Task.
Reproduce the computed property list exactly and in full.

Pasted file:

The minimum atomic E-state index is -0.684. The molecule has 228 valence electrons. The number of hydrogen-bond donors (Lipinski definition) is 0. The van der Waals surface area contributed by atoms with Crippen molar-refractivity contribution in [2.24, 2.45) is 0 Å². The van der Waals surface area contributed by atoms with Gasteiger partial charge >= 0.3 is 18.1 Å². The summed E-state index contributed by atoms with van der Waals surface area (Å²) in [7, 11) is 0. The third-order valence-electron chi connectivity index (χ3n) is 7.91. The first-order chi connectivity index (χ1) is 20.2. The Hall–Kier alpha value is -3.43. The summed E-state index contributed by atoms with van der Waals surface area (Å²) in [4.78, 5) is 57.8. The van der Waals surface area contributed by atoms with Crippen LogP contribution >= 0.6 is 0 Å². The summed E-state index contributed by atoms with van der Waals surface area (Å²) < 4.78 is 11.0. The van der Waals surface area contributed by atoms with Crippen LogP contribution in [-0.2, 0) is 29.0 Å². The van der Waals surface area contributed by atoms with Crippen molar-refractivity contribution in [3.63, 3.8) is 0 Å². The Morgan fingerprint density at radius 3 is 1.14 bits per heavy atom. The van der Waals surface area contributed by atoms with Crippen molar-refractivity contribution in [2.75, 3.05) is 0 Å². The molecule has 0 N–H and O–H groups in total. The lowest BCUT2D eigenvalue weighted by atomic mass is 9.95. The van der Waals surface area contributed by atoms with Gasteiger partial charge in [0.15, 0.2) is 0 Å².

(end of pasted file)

The minimum atomic E-state index is -0.684. The molecule has 228 valence electrons. The number of hydrogen-bond donors (Lipinski definition) is 0. The van der Waals surface area contributed by atoms with Crippen molar-refractivity contribution in [2.24, 2.45) is 0 Å². The van der Waals surface area contributed by atoms with Gasteiger partial charge >= 0.3 is 18.1 Å². The summed E-state index contributed by atoms with van der Waals surface area (Å²) in [7, 11) is 0. The third-order valence-electron chi connectivity index (χ3n) is 7.91. The first-order chi connectivity index (χ1) is 20.2. The Hall–Kier alpha value is -3.43. The summed E-state index contributed by atoms with van der Waals surface area (Å²) in [4.78, 5) is 57.8. The van der Waals surface area contributed by atoms with Crippen LogP contribution >= 0.6 is 0 Å². The summed E-state index contributed by atoms with van der Waals surface area (Å²) < 4.78 is 11.0. The van der Waals surface area contributed by atoms with Crippen LogP contribution in [-0.2, 0) is 29.0 Å². The van der Waals surface area contributed by atoms with Crippen molar-refractivity contribution in [3.63, 3.8) is 0 Å². The Morgan fingerprint density at radius 3 is 1.14 bits per heavy atom. The van der Waals surface area contributed by atoms with Crippen molar-refractivity contribution in [2.75, 3.05) is 0 Å². The molecule has 0 N–H and O–H groups in total. The lowest BCUT2D eigenvalue weighted by atomic mass is 9.95. The van der Waals surface area contributed by atoms with Gasteiger partial charge in [0.15, 0.2) is 0 Å².